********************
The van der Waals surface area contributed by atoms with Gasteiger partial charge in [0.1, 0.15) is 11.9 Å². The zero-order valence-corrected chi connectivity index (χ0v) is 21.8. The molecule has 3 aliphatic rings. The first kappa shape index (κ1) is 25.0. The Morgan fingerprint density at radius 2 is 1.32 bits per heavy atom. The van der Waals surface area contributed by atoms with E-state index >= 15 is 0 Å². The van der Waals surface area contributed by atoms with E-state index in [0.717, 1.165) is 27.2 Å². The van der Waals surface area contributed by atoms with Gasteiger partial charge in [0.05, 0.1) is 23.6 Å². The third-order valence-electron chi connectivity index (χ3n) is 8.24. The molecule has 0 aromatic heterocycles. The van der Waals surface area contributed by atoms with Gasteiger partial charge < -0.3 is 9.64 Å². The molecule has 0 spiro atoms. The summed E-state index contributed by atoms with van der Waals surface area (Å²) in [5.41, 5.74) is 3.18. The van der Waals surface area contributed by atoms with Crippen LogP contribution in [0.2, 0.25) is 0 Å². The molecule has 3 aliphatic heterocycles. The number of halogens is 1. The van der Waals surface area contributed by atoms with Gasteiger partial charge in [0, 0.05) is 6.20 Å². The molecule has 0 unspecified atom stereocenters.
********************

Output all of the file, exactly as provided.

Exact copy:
The van der Waals surface area contributed by atoms with Gasteiger partial charge in [0.1, 0.15) is 11.9 Å². The zero-order valence-corrected chi connectivity index (χ0v) is 21.8. The molecule has 3 aliphatic rings. The first kappa shape index (κ1) is 25.0. The Morgan fingerprint density at radius 2 is 1.32 bits per heavy atom. The van der Waals surface area contributed by atoms with E-state index >= 15 is 0 Å². The van der Waals surface area contributed by atoms with E-state index in [0.717, 1.165) is 27.2 Å². The van der Waals surface area contributed by atoms with Gasteiger partial charge in [0.05, 0.1) is 23.6 Å². The third-order valence-electron chi connectivity index (χ3n) is 8.24. The molecule has 0 aromatic heterocycles. The van der Waals surface area contributed by atoms with Gasteiger partial charge < -0.3 is 9.64 Å². The molecule has 0 spiro atoms. The summed E-state index contributed by atoms with van der Waals surface area (Å²) in [5.41, 5.74) is 3.18. The van der Waals surface area contributed by atoms with Crippen LogP contribution in [0.2, 0.25) is 0 Å². The molecule has 3 aliphatic heterocycles. The number of halogens is 1. The van der Waals surface area contributed by atoms with Gasteiger partial charge in [0, 0.05) is 6.20 Å². The molecule has 0 unspecified atom stereocenters.